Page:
New York Times reported last Friday that Uber and Lyft drivers are planning a two-hour strike in several major cities around the world on Wednesday. This is a collaborated effort meant to coincide with Uber’s forthcoming IPO. Labor groups organizing the strike are protesting the companies’ poor payment and labor practices. They have planned to switch off the apps during the crucial morning rush hour on the day before Uber is expected to roll out the public offering of $90 billion.
Uber drivers in New York City, Philadelphia, Boston, and Los Angeles are scheduled to go on strike from 7AM to 9AM on Wednesday, May 8th, according to the New York Taxi Workers Alliance. Drivers have also participated in the work stoppage in several cities of UK, including London, Birmingham, Nottingham, and Glasgow, reported by The Independent. Other reports by Premium Times say that Uber drivers went on strike in Abuja, the capital city of Nigeria in Africa.
According to the alliance, workers are demanding fewer driver deactivations, an end to upfront pricing, and a cap on the per-fare commission taken by ride-hail companies. Sonam Lama, one of the Uber drivers and a member of the alliance group says, “The gig economy is all about exploiting workers by taking away our rights. And it has to stop.”
Uber knows it has a driver problem. In its filing with the US Securities and Exchange Commission which declared its intention to go public last month, Uber said that driver dissatisfaction was likely to increase as the company sought to reduce the amount of money it spends on driver incentives. “Further, we are investing in our autonomous vehicle strategy, which may add to Driver dissatisfaction over time, as it may reduce the need for Drivers,” the company notes.
Uber has a complicated history with driver strikes. In January 2017, Verge reported about the New York Taxi Workers Alliance announcing a strike at JFK Airport. This was in protest of President Donald Trump’s ban on refugees from six Muslim-majority countries. Uber was then accused of breaking the strike, sparking backlash from riders who tweeted photos of themselves deleting the Uber app with the hashtag #DeleteUber.
Again this year on March 25th, Uber and Lyft drivers went on a strike across Los Angeles in opposition to Uber’s decision to cut rates by 25% in the Los Angeles area.
But tomorrow’s strike appears to be more organized and geographically diverse than the earlier protests which were more localized. As the strike is organized by labour groups such as “Rideshare Drivers United” who are building an organization to fight for the dignity of their work and better lives. These groups are also aided by national advocacy groups such as Gig Workers Rising. It all makes sense, considering the IPO is expected to be the largest since Alibaba’s in 2014.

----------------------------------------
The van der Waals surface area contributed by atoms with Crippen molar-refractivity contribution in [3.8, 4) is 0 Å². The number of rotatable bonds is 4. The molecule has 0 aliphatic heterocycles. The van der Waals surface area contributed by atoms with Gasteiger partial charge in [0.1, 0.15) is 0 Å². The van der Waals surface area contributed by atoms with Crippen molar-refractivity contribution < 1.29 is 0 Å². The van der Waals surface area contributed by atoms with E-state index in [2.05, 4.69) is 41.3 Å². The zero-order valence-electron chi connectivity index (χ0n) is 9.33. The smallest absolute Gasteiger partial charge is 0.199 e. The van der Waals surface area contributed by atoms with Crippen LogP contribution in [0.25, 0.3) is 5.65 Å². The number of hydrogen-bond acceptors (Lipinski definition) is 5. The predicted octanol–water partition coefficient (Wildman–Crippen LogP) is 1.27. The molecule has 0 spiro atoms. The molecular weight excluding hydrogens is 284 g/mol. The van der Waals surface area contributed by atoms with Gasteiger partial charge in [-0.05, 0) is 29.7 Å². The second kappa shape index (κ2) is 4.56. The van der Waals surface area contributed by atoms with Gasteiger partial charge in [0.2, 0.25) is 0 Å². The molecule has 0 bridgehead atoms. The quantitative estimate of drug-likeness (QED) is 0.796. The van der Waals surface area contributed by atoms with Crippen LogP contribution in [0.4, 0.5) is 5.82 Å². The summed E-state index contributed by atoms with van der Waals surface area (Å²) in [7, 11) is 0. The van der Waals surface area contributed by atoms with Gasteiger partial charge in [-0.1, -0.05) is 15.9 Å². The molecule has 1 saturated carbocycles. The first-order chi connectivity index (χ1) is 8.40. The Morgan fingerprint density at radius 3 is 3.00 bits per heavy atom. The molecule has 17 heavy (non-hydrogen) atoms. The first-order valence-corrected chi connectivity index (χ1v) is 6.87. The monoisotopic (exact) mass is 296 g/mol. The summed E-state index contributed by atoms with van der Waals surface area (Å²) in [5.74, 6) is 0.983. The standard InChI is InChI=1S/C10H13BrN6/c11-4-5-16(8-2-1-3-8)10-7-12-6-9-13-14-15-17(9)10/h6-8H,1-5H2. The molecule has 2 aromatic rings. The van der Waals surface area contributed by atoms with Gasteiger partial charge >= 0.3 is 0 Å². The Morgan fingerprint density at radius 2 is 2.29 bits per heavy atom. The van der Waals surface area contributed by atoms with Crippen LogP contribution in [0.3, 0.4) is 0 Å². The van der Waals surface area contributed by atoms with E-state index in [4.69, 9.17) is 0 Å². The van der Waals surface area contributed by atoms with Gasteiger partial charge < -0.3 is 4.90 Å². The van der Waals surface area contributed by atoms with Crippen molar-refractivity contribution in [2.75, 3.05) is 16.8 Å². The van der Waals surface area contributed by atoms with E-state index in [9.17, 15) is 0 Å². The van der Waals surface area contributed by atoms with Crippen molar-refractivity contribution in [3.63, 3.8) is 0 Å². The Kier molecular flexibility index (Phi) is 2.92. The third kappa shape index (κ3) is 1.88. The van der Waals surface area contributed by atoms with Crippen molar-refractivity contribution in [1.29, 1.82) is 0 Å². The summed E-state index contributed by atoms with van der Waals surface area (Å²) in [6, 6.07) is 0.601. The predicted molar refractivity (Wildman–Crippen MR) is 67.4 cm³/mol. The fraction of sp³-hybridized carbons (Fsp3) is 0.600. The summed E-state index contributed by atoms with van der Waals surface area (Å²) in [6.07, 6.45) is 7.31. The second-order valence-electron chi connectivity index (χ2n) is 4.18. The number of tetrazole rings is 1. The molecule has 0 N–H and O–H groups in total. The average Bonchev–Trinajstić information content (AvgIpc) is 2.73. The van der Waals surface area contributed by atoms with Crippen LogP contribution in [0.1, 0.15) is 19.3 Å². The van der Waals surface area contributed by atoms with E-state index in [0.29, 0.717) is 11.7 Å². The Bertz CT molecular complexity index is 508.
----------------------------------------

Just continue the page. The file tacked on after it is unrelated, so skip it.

One of the Democratic presidential front-runners has also tweeted in favor of the drivers and said it is reasonable for drivers to ask higher wages when the CEO of the company gets paid $50 million in a year.
Uber says it can't pay its drivers more money, but rewarded its CEO with nearly $50 million last year. People who work for multibillion-dollar companies should not have to work 70 or 80 hours a week to get by. I stand with the Uber and Lyft drivers going on strike on May 8.
— Bernie Sanders (@BernieSanders) May 3, 2019
An Uber spokesperson responded to NY Times listing some of the perks available to drivers, which include higher earnings and free four-year college, while a spokesperson for Lyft said that driver wages have gone up over the last two years. None of them commented on whether they would plan to use cash incentives to entice drivers to break the strike.
It is sure that a significant chunk of drivers will log off their apps during the strike, it remains likely that others will see it as an opportunity to cash in on the disruption.
According to one of users on Hackernews, “If a bunch of drivers go on strike then any of the remaining ones automatically get paid more because the supply is lower (surge pricing). The higher pay attracts new drivers, or gets the ones who only drive during surge pricing to come out and work full shifts as long as the good money is there.
This is basically the same result for the company as conceding to the drivers’ demands, except that it ends as soon as the striking drivers give up and reenter the labor pool.”
As of now we can only comment that drivers are classified as independent contractors, and as such, tend to act in their own best self interest.